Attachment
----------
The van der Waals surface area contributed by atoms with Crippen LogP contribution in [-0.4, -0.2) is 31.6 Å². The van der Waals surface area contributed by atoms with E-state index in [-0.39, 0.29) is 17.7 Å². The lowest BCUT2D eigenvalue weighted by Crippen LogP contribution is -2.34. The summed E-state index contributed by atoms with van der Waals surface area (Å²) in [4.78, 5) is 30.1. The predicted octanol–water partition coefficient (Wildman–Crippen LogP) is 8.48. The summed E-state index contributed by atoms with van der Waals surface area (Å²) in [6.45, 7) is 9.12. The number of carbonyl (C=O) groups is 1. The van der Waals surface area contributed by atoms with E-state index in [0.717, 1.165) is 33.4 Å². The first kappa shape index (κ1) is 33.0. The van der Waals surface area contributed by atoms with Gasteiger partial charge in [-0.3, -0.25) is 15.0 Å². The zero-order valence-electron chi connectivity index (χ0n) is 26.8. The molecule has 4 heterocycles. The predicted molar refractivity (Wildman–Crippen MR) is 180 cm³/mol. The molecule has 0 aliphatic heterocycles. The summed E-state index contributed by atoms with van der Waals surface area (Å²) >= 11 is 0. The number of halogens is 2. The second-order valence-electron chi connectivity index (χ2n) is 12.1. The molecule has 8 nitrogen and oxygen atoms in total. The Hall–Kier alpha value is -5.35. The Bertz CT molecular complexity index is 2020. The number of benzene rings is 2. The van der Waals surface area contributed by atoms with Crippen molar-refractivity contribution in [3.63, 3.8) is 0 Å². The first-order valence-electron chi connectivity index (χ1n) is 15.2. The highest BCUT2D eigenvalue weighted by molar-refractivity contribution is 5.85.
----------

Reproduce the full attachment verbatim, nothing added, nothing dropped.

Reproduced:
The van der Waals surface area contributed by atoms with Crippen LogP contribution in [-0.4, -0.2) is 31.6 Å². The van der Waals surface area contributed by atoms with E-state index in [-0.39, 0.29) is 17.7 Å². The lowest BCUT2D eigenvalue weighted by Crippen LogP contribution is -2.34. The summed E-state index contributed by atoms with van der Waals surface area (Å²) in [4.78, 5) is 30.1. The predicted octanol–water partition coefficient (Wildman–Crippen LogP) is 8.48. The summed E-state index contributed by atoms with van der Waals surface area (Å²) in [6.45, 7) is 9.12. The number of carbonyl (C=O) groups is 1. The van der Waals surface area contributed by atoms with E-state index in [0.717, 1.165) is 33.4 Å². The first kappa shape index (κ1) is 33.0. The van der Waals surface area contributed by atoms with Gasteiger partial charge in [-0.3, -0.25) is 15.0 Å². The zero-order valence-electron chi connectivity index (χ0n) is 26.8. The molecule has 4 heterocycles. The predicted molar refractivity (Wildman–Crippen MR) is 180 cm³/mol. The molecule has 0 aliphatic heterocycles. The summed E-state index contributed by atoms with van der Waals surface area (Å²) >= 11 is 0. The number of halogens is 2. The second-order valence-electron chi connectivity index (χ2n) is 12.1. The molecule has 8 nitrogen and oxygen atoms in total. The Hall–Kier alpha value is -5.35. The Bertz CT molecular complexity index is 2020. The number of benzene rings is 2. The van der Waals surface area contributed by atoms with Crippen molar-refractivity contribution in [3.63, 3.8) is 0 Å². The first-order valence-electron chi connectivity index (χ1n) is 15.2. The highest BCUT2D eigenvalue weighted by molar-refractivity contribution is 5.85.